There are some great tools to choose from:

I highly recommend doing the FastAPI tutorial!

But suppose you have a highly performance-critical task in a project that writes lots of JSON-Dumps into a redis cache for later _consumption by other processes_. Then all of the options mentioned above are too slow and changing your existing codebase it not feasible.

The following table from the orjson readme shows that even dataclasses come with a performance penalty, especially when using the json serializer form the standard library:

Librarydict (ms)dataclass (ms)vs. orjson
orjson1.401.601
rapidjson3.6468.4842
simplejson14.2192.1857
json13.2894.9059
This measures serializing 555KiB of JSON

Nothing beats serializing a plain dict into JSON in terms of performance. The typing module has a tool to keep doing that while still adding type annotations:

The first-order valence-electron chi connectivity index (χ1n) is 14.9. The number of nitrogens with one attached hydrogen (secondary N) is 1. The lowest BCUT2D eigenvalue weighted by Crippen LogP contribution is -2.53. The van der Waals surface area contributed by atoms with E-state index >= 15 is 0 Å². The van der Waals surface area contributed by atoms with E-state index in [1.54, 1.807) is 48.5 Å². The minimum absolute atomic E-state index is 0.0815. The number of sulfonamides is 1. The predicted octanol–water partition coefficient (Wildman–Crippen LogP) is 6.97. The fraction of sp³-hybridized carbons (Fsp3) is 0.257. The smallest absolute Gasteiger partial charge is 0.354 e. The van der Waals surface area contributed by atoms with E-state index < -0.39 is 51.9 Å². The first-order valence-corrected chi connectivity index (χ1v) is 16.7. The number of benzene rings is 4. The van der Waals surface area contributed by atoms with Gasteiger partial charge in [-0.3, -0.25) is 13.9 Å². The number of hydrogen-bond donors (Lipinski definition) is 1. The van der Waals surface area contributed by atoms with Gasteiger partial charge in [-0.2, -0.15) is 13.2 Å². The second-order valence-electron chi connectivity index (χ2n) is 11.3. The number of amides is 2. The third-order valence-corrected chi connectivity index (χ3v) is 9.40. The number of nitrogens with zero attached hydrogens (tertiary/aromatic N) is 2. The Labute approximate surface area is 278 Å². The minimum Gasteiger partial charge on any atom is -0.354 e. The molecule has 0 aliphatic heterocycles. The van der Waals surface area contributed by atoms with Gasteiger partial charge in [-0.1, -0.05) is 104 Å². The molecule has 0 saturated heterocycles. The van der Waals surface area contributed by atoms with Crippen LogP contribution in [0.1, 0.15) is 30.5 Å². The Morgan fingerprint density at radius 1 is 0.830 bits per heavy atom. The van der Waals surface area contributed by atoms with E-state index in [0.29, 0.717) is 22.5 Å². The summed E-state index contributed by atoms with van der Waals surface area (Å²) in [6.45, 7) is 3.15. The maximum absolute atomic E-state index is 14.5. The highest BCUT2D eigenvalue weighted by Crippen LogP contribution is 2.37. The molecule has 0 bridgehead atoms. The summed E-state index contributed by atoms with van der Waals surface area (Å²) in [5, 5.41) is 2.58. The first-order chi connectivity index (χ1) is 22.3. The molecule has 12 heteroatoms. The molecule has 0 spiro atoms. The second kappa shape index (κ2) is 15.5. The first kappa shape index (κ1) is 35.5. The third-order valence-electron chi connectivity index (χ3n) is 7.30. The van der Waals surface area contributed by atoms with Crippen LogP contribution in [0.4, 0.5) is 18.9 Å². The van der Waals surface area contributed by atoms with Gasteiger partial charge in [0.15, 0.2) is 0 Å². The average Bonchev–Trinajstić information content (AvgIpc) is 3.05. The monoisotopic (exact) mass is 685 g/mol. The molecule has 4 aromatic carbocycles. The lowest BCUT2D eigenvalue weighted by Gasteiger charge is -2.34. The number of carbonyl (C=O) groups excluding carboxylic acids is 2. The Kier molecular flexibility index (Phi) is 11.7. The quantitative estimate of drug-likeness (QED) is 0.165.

typing.TypedDict can be used to annotate dictionaries without any runtime cost.

What worked for me: add a separate api_models module with only and all type definitions. That way they can be easily accessed for different interfaces to the same data as well as the producers.

Another useful tool when writing a TypedDict is typing.TypeAlias to give the contents intuitive names, for example:

import typing

THexColor: str


class SerializedLabel(typing.TypedDict):
    text_color: THexColor
    background_color: THexColor
    content: str

typing.TypeAlias is useful for

  1. documentation of what that thing represents
  2. marker which things are the same type by design
  3. preparation to further restrict the type in the future (e.g. using pydantic)

A complete example with FastAPI

FastAPI can also use typing.TypedDict as input and response type, making it trivial to add a REST-API to a project with existing type annotations for JSON output: